Engaging a Buddhist

I am posting this article as a follow-up to the lesson I taught this past Wednesday night (July 23) on the topic of Buddhism as a major world religion. The purpose of this article is to provide some guidelines for Christians to engage a person of the Buddhist faith in order to share the gospel of Christ with them. This is by no means extensive, but it serves as a guiding influence for me and hopefully it will be of help to you.

The most glaring differences between the Buddhist mind and the Christian mind is the philosophical foundation. The Western mind and the Eastern mind are truly polar opposites, especially when it comes to the basis of reality. Both the Hindu and the Buddhist view life as illusory while the Christian’s Biblical worldview sees life as real and concrete. Buddhist do not deny the existence of gods, but they minimize or ignore the importance of their being. On the other hand, a Biblical worldview is one that begins, is filled by and ends with the Infinite Personal Creator God. Two of the most important questions that a person might ask about life, what is the nature of reality and what is the nature of God, are answered in completely different ways by the Buddhist and the Christian.

So, how might a Christian seeking to engage a Buddhist begin to do so?

 First, there is no principle more important than that of relationship. In fact, the single most important word in the English language apart from any proper noun is the word…relationship (Oscar Thompson). There is a first step for Christians in this life of discipleship and it is to build strong and Christ-centered relationships. Our passionate desire to proclaim Christ to people must be motivated by our love for Christ and His commission, but we must also be those who possess a profound love for those to whom we share the gospel. After all, isn’t that lesson clearly depicted in Christ’s life, ministry and death?

Second, we must seek to share the Scriptures with those of the Buddhist faith. My first instinct would be to discuss philosophy and to direct them to Descartes and his axiom, “I doubt, therefore I think, therefore I am.” But, Philosophy without the proper theology is foolishness. Theology is the highest field of scientific study a man or woman can devote themselves to and philosophy that fails to flow from a sound theology is foolishness. If you are having trouble with this last statement just look around at the philosophies of our own day which are void of God and you make the call as to whether they are foolish or not.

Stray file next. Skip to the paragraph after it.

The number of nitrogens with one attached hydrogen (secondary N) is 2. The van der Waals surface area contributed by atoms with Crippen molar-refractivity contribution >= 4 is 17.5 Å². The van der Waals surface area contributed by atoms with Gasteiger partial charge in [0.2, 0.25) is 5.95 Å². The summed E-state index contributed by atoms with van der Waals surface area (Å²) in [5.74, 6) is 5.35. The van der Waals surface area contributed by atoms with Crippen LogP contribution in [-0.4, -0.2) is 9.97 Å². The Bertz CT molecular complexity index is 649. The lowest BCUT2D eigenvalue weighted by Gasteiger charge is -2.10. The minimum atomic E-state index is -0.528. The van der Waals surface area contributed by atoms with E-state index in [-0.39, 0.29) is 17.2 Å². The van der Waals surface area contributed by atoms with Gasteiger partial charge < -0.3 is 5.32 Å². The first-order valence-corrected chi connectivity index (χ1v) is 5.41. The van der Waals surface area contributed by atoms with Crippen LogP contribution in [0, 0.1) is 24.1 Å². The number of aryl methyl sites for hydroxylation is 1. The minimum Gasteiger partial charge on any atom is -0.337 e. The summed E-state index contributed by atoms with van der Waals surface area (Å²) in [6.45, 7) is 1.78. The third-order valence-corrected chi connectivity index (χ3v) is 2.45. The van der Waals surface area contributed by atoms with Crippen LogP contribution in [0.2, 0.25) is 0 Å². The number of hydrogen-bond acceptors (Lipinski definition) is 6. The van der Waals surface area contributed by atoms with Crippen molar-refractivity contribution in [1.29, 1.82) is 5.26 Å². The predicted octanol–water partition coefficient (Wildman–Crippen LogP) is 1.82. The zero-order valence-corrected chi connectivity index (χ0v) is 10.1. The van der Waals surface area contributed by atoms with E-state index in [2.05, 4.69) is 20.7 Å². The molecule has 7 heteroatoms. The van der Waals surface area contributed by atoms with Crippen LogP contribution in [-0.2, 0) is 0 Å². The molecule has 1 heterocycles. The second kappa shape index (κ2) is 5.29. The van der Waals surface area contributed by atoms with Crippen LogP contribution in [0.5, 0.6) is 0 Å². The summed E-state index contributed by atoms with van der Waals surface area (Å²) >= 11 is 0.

I for one believe that the most important piece of information we have available to us in the Western world is a Bible, God’s inerrant self-revelation. This is and has been sufficient for the salvation of men since the first century and it remains as such today. We must engage with people for the purpose of revealing the God of Scripture to them, and for the Buddhist this means beginning in Genesis 1:1 and expounding on the work of God in creation.

Third, from God as creator we must move to God as law giver. The Buddhist mind sees karma as the effect of good or bad behavior, but there is no divine standard which deems an activity to be good or bad. The Bible clearly presents the Law of God as a reflection of the character and nature of it’s author. God is the one displayed in His Law, and His existence gives His Law a divine standard.

Fourth, from God as lawgiver we must move on to man as fallen. The Buddhist believes that man is capable of saving himself by following the Buddha and his teachings. The Bible presents man’s state as far worse. Man is radically and hopelessly depraved in mind and spirit. The only means of salvation for such a state is the direct and divine intervention of God to change the heart of fallen man. Man needs a savior because of his deplorable and hopeless state.

Finally, we must proclaim Christ crucified as the sole means of atonement. The Buddhist is not aware of the need for atonement, in fact many in the West aren’t either. But the Bible makes clear that Jesus was not just a teacher, prophet, and holy man; He was and is the ransom price for sinners who have rejected and fallen short of God’s glorious standard. This is the gospel message and it needs no retooling in order to be shared with a Buddhist, it requires a man or woman of faith, to be moved by the heart of God to share the message of Christ with someone they love who knows not the grace and mercy of God.

Are we such people? My prayer is that I and all who read this article will be moved beyond the casual agreement that what has been stated is true. Let us be moved toward obedience to Christ as we share the surpassing riches of simply knowing Christ Jesus as Lord.

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About Justin Wheeler

Justin Wheeler is the preaching pastor of Cornerstone Baptist Church in Wylie, TX. He is married to Leigh and has three children.
This entry was posted in Evangelism, World Religions and tagged . Bookmark the permalink.

3 Responses to Engaging a Buddhist

  1. Yueheng says:

    Hello Justin:

    I am a Buddhist who read your post with interest and have responded to some points that you raised in a post on my own blog:

    http://youareheng.blogspot.com/2008/07/buddhisms-message-of-hope.html

  2. Pingback: An Open Dialogue Between A Christian And A Buddhist « From One Degree Of Glory To Another

  3. Alex says:

    Your blog is interesting!

    Keep up the good work!

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